Dolph Briscoe Jr.
During his long and distinguished political career, Dolph Briscoe (UT ’43) served in the Texas Legislature from 1949 to 1957 and was governor from 1973 to 1979. As an elected leader, he pursued a goal of building and funding an extensive highway system.
In 1949, Representative Briscoe was co-sponsor of the Colson-Briscoe Act. Funded by a special appropriation, this act provided for the construction of a network of paved roads in rural areas to get the “farmer out of the mud.” The farm-to-market system now makes up over half of the TxDOT system, and it helped to conquer the vastness and deep isolation of rural Texas.
As governor, in 1975 he signed legislation merging the Texas Mass Transportation Commission into the Texas Highway Department, creating the State Department of Highways and Public Transportation. To cope with the impacts of inflation and inadequate highway funds, in 1977 the governor developed and led a proposal, which was enacted by the Legislature, addressing these concerns.
A distinguished alumnus of The University of Texas, Governor Briscoe has been inducted into both the Texas Business Hall of Fame and the Texas Good Roads and Transportation Association’s Hall of Honor.
B. L. DeBerry
Luther DeBerry (UT ’37) began work for the Texas Highway Department following his graduation. He became District Engineer in Lufkin and Dallas, and was named Assistant State Highway Engineer in 1968. He became the head of the department in 1973 and retired as Engineer-Director in 1980.
Luther guided the department through a challenging period of significant change. During his tenure, an Arab oil embargo and budget cuts led to drastic employee reductions and reorganization, and the Texas Mass Transportation Commission was merged into the department to create the State Department of Highways and Public Transportation.
His administrative skills and leadership guided the department through this difficult period. He was an early advocate of promoting all modes of transportation, saying: “We are not in the highway business. We are in the transportation business.” Mr. DeBerry was widely recognized as a man who represented both change and excellence through instituting unified planning and fostering a multimodal transportation program.
He received AASHTO’s highest award and was named as a distinguished engineering graduate of The University of Texas. In 1980, TxDOT established the Luther DeBerry Award to honor individuals in transportation organizations who make the greatest contributions to Texas.
Charley V. Wootan
Dr. Wootan (A&M ’50) joined the Texas Transportation Institute in 1956, and his career with TTI continued until his death in 2001. He became TTI’s director in 1976, serving in that capacity for 17 years. Upon his retirement in 1993, Dr. Wootan was named Director Emeritus by The Texas A&M University System Board of Regents.
Dr. Wootan was very instrumental in growing the TxDOT cooperative research program from a brilliant concept to a nationally recognized program of excellence, and he became a respected national spokesperson for the value of transportation research. One of the founders of the Council of University Transportation Centers, Dr. Wootan became CUTC’s first president in 1979. Dr. Wootan was actively involved with the Transportation Research Board for over 40 years and was TRB chair in 1983. Dr. Wootan was the recipient of numerous awards given by state and national organizations to recognize his contributions to both transportation and research.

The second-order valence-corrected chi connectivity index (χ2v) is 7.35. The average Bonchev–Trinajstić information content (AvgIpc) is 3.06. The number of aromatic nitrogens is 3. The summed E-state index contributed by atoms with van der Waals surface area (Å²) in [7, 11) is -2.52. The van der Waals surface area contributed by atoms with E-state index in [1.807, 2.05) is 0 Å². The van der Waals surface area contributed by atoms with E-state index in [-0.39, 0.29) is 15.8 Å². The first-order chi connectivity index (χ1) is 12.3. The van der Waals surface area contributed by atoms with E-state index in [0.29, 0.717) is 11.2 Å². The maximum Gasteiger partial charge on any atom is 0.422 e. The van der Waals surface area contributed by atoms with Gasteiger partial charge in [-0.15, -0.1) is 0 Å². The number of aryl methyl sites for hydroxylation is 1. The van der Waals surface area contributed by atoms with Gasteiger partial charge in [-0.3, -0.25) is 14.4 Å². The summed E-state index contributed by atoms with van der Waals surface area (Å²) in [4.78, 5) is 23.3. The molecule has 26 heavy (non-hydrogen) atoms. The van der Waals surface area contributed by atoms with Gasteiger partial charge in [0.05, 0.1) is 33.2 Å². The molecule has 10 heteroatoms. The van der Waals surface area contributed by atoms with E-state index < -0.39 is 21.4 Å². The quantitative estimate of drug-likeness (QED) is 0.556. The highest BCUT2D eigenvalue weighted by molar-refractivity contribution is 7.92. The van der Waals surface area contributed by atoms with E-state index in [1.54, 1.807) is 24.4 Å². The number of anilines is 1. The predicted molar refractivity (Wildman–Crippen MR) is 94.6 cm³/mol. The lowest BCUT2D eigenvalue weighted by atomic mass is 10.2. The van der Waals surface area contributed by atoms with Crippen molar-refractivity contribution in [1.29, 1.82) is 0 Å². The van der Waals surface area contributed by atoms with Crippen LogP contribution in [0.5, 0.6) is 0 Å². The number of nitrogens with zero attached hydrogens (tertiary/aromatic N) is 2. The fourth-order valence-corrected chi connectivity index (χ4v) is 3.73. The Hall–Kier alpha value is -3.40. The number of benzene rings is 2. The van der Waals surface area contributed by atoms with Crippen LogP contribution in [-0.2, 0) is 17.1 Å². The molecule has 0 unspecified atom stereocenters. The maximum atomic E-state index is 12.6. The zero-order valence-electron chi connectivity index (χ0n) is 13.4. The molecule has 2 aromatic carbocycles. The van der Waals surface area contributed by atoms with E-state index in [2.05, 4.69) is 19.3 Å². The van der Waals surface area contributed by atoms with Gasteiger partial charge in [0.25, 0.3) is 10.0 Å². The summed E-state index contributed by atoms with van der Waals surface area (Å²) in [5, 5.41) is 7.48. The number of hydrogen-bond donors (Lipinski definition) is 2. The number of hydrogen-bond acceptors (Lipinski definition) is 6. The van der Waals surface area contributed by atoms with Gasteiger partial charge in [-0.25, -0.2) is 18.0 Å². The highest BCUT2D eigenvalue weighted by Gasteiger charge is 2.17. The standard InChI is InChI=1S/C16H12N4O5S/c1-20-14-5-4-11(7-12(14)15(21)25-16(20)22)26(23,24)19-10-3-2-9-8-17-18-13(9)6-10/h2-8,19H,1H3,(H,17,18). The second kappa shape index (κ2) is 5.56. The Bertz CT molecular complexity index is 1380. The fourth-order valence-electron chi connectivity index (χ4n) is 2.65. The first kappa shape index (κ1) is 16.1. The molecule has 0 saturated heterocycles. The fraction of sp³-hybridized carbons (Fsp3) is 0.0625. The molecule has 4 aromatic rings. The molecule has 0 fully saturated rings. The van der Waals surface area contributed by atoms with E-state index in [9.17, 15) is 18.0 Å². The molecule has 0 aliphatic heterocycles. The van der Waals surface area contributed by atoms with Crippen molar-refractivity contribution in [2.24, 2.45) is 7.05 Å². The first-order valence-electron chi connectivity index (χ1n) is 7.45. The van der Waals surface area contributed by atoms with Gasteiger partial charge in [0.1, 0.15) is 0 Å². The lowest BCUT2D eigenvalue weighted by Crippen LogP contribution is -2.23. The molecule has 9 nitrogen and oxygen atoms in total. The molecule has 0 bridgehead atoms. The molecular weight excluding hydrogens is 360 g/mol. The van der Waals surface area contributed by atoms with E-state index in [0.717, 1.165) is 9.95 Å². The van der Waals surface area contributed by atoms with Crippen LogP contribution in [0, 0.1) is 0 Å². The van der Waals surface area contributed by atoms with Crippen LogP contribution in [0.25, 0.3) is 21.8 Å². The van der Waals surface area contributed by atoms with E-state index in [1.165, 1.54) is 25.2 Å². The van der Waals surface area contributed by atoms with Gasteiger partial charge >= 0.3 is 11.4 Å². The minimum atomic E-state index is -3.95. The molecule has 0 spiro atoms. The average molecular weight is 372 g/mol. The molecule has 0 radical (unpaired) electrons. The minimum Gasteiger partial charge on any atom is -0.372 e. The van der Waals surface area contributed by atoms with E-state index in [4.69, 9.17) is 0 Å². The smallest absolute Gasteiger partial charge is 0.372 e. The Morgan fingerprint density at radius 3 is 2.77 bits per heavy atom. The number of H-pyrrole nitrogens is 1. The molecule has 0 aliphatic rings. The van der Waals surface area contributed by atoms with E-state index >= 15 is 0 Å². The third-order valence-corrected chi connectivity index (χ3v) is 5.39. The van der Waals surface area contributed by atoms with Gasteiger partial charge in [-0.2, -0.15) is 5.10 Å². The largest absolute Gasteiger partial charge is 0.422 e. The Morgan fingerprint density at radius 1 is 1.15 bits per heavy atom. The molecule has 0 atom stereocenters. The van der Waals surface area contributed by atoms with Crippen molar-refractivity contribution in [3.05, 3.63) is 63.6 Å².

Under Dr. Wootan’s leadership, TTI became the largest and one of the most highly regarded university-affiliated transportation research organizations in this country. In recognition of his contributions to both transportation and the agency, TTI chose to name its most significant employee recognition in honor of Dr. Charley Wootan.
H. B. “Pat” Zachry
H.B. “Pat” Zachry (A&M ’22) founded the H.B. Zachry Company in Laredo in 1924. He would lead this construction company for six decades, serving as president (1924-1945), chairman and CEO (1945-1965), and chairman of the board from 1965 until his death in 1984.
Mr. Zachry’s vision and leadership made a lasting impact on Texas transportation. In addition to undertaking some of the largest transportation projects in Texas, the Zachry Company built highways, bridges, airstrips, dams, power plants and pipelines around the world.
Mr. Zachry served as president of the Associated General Contractors of America. His many, many honors included being named a distinguished alumnus of Texas A&M University, where he also chaired the Board of Regents. The university further recognized Zachry’s contributions by naming its Engineering Center for him in 1972. Mr. Zachry was inducted posthumously into the Texas Business Hall of Fame in 2000.
H.B. Zachry’s legacy is more than an impressive catalog of projects; he was known as a man of honesty, integrity and generosity. In the words of former Governor Briscoe: “Mr. Zachry was truly one of the greatest Texans of all time… No one has made a greater contribution to his fellow man.”